We are pleased to share with you a recent publication in the Arthroscopy. This publication is entitled "Femoroacetabular Impingement in Skeletally Immature Patients: A Systematic Review Examining Indications, Outcomes, and Complications of Open and Arthroscopic Treatment"
Find the abstract below and click here to access the full-version of the article.
de Sa D, Cargnelli S, Catapano M, Bedi A, Simunovic N, Burrow S, Ayeni OR. Femoroacetabular Impingement in Skeletally Immature Patients: A Systematic Review Examining Indications, Outcomes, and Complications of Open and Arthroscopic Treatment. Arthroscopy. 2014 Sep 25.[Epub ahead of print]
Improvements in physical examination and radiographic appreciation of symptomatic femoroacetabular impingement (FAI) has increased the focus on early diagnosis and treatment in an adolescent population. This systematic review aimed to establish specific indications, outcomes, and complications of surgical management of adolescent FAI.
The Medline, Embase, and PubMed online databases were searched from inception until April 21, 2014, for English-language studies that addressed open and/or arthroscopic treatment of FAI in patients aged 10 to 19 years inclusively. The studies were systematically screened and data abstracted in duplicate, with qualitative findings presented.
There were 6 eligible case series (4 with arthroscopic and 2 with open technique) and 2 conference abstracts examining 388 patients in total (435 hips), 81% of which were treated with hip arthroscopy. Overall, patients were followed up for a mean of 23.4 months postoperatively (range, 3 to 75 months). The main indication for surgery was a confirmed diagnosis of FAI with persistent pain and impaired function refractory to nonoperative interventions (activity modification, intra-articular injections, and so on). Specific contraindications included Tönnis grade 2, 3, or 4 chondral changes and acetabular dysplasia. All studies reported significant improvements in patient pain, function (e.g., no patients were "abnormally" or "severely abnormally" impaired), and satisfaction rates (84% to 100% with arthroscopic technique v 79% with open technique). Improvements also were observed in range of motion and alpha angle correction, as well as across a variety of patient-reported functional scores, with all but 7 of 388 patients (1.8%) returning to activity/sport. No major complications were reported, with only 13 of 354 hips (3.7%) treated by arthroscopy requiring revision arthroscopy for lysis of adhesions and 1 of 81 open surgical dislocation hips (1%) having asymptomatic heterotopic ossification not requiring additional management. No cases of avascular necrosis, physeal arrest or growth disturbance, or iatrogenic deformity were reported.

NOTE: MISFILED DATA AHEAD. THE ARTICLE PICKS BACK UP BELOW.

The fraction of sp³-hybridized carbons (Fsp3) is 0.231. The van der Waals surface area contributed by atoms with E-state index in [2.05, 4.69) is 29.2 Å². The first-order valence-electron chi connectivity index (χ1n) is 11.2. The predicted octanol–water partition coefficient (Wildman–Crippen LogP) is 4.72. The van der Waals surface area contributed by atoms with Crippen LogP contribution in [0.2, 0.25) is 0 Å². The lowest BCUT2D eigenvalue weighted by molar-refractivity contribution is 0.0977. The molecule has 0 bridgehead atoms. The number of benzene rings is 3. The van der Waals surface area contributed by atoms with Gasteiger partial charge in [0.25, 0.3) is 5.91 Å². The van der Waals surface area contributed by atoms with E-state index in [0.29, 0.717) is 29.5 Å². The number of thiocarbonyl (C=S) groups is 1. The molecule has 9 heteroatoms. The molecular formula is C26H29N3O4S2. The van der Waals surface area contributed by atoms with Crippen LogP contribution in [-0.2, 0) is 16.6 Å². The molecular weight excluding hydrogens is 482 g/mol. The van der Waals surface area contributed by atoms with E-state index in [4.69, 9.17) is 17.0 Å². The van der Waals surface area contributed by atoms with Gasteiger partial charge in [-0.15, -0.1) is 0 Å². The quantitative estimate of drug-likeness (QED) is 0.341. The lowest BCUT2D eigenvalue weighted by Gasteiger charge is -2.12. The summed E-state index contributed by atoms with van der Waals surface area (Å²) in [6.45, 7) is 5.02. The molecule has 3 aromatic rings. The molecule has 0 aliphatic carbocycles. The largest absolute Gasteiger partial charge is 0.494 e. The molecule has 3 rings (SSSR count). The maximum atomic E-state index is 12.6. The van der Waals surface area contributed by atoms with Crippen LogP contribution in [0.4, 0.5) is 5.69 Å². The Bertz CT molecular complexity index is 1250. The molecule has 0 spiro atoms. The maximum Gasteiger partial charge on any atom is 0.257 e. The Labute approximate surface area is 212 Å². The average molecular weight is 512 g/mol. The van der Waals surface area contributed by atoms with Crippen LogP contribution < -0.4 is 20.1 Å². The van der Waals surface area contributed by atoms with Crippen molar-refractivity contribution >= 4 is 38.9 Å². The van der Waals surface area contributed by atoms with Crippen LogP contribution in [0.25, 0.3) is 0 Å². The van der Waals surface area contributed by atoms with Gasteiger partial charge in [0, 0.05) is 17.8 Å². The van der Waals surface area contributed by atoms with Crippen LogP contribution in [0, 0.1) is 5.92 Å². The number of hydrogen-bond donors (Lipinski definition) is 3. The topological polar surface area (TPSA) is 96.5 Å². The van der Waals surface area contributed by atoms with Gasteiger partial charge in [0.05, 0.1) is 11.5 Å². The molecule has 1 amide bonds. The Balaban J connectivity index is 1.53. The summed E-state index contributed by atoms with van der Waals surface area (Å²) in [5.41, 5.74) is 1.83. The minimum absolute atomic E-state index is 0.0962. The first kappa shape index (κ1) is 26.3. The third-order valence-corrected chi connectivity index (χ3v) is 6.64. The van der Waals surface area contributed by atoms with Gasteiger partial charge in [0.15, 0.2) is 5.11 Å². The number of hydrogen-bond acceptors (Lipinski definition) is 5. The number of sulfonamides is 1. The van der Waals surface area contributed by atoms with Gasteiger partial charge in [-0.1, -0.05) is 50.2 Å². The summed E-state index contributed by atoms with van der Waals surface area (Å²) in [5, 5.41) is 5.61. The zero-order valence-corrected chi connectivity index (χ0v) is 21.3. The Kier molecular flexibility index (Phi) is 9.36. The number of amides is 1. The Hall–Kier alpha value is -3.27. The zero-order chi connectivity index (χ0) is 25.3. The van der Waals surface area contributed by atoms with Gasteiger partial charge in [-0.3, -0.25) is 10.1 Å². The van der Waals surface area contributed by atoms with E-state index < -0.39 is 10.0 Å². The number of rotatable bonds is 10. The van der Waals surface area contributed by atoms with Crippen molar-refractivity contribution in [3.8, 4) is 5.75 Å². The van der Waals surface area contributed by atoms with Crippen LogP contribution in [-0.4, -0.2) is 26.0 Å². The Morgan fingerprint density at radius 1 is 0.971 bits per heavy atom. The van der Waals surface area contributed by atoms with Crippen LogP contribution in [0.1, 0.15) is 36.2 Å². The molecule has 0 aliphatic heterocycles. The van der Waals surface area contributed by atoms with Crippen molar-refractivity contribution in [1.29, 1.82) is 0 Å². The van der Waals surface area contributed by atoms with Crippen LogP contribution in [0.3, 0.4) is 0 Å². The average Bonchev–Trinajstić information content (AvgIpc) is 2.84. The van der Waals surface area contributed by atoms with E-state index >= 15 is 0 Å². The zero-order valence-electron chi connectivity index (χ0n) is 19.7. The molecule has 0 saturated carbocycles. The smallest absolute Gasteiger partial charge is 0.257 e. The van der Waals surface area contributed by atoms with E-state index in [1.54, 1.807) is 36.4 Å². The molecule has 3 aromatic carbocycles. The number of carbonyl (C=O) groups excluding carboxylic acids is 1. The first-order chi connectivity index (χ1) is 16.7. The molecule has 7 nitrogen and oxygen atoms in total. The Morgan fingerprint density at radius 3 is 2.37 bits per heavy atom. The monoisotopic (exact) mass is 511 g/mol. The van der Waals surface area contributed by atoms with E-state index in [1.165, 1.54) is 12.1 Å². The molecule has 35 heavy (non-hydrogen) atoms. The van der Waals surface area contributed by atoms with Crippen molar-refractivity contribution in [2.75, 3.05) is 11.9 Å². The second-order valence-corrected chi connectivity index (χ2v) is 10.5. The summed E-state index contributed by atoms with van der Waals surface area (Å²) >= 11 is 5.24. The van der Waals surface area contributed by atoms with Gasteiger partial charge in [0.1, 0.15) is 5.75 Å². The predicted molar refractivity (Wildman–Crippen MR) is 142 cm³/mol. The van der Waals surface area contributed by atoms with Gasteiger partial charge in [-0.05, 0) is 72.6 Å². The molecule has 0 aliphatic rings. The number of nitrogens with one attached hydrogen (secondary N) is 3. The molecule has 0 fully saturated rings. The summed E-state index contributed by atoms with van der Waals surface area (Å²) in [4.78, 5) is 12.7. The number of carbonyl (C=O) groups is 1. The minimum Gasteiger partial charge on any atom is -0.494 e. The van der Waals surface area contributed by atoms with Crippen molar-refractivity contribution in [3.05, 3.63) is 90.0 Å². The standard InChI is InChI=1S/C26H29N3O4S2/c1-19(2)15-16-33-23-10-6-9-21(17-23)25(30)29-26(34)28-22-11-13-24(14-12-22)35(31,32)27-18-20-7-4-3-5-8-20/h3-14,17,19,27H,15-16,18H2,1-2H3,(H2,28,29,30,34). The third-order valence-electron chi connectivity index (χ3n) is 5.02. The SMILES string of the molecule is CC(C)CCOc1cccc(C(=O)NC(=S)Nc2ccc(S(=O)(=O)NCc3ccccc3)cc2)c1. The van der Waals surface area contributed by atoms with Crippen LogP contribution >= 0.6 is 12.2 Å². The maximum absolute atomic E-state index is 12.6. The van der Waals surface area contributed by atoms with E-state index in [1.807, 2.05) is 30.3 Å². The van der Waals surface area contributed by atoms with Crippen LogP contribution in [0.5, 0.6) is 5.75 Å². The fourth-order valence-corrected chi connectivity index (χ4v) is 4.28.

Both arthroscopic and open surgical dislocation approaches for the treatment of adolescent FAI appear to be safe and effective options for patients with persistent pain and limited function after an appropriate trial of nonoperative therapy.